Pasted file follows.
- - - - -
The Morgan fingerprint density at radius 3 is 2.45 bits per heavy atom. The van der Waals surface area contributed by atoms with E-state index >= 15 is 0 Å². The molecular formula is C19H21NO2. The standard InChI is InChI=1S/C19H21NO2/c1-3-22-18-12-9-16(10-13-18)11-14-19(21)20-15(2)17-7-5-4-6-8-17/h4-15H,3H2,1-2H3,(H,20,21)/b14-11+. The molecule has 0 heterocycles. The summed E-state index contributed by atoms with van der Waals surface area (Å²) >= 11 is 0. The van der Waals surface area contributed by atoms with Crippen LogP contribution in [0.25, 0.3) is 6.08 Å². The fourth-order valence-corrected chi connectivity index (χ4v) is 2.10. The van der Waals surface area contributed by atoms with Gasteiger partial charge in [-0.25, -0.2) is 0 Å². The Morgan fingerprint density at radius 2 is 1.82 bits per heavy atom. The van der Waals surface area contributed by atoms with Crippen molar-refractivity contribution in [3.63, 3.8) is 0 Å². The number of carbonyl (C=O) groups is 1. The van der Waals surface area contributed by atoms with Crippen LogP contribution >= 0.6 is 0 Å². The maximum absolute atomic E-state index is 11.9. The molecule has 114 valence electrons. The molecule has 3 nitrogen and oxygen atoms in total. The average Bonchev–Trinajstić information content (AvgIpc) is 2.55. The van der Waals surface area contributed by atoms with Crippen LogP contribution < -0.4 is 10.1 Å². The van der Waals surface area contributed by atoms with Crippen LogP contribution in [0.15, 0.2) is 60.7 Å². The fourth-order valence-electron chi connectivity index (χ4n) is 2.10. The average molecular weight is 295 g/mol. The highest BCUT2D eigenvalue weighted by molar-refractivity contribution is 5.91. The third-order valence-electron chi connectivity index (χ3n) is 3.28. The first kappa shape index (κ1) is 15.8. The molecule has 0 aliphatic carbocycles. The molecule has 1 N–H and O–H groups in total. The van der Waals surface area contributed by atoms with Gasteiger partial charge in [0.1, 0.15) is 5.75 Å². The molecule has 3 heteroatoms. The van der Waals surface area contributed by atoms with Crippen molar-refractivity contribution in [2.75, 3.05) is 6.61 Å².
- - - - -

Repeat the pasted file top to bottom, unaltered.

The Morgan fingerprint density at radius 3 is 2.45 bits per heavy atom. The van der Waals surface area contributed by atoms with E-state index >= 15 is 0 Å². The molecular formula is C19H21NO2. The standard InChI is InChI=1S/C19H21NO2/c1-3-22-18-12-9-16(10-13-18)11-14-19(21)20-15(2)17-7-5-4-6-8-17/h4-15H,3H2,1-2H3,(H,20,21)/b14-11+. The molecule has 0 heterocycles. The summed E-state index contributed by atoms with van der Waals surface area (Å²) >= 11 is 0. The van der Waals surface area contributed by atoms with Crippen LogP contribution in [0.25, 0.3) is 6.08 Å². The fourth-order valence-corrected chi connectivity index (χ4v) is 2.10. The van der Waals surface area contributed by atoms with Gasteiger partial charge in [-0.25, -0.2) is 0 Å². The Morgan fingerprint density at radius 2 is 1.82 bits per heavy atom. The van der Waals surface area contributed by atoms with Crippen molar-refractivity contribution in [3.63, 3.8) is 0 Å². The number of carbonyl (C=O) groups is 1. The van der Waals surface area contributed by atoms with Crippen LogP contribution >= 0.6 is 0 Å². The maximum absolute atomic E-state index is 11.9. The molecule has 114 valence electrons. The molecule has 3 nitrogen and oxygen atoms in total. The average Bonchev–Trinajstić information content (AvgIpc) is 2.55. The van der Waals surface area contributed by atoms with Crippen LogP contribution < -0.4 is 10.1 Å². The van der Waals surface area contributed by atoms with Crippen LogP contribution in [0.15, 0.2) is 60.7 Å². The fourth-order valence-electron chi connectivity index (χ4n) is 2.10. The average molecular weight is 295 g/mol. The highest BCUT2D eigenvalue weighted by molar-refractivity contribution is 5.91. The third-order valence-electron chi connectivity index (χ3n) is 3.28. The first kappa shape index (κ1) is 15.8. The molecule has 0 aliphatic carbocycles. The molecule has 1 N–H and O–H groups in total. The van der Waals surface area contributed by atoms with Gasteiger partial charge in [0.1, 0.15) is 5.75 Å². The molecule has 3 heteroatoms. The van der Waals surface area contributed by atoms with Crippen molar-refractivity contribution in [2.75, 3.05) is 6.61 Å².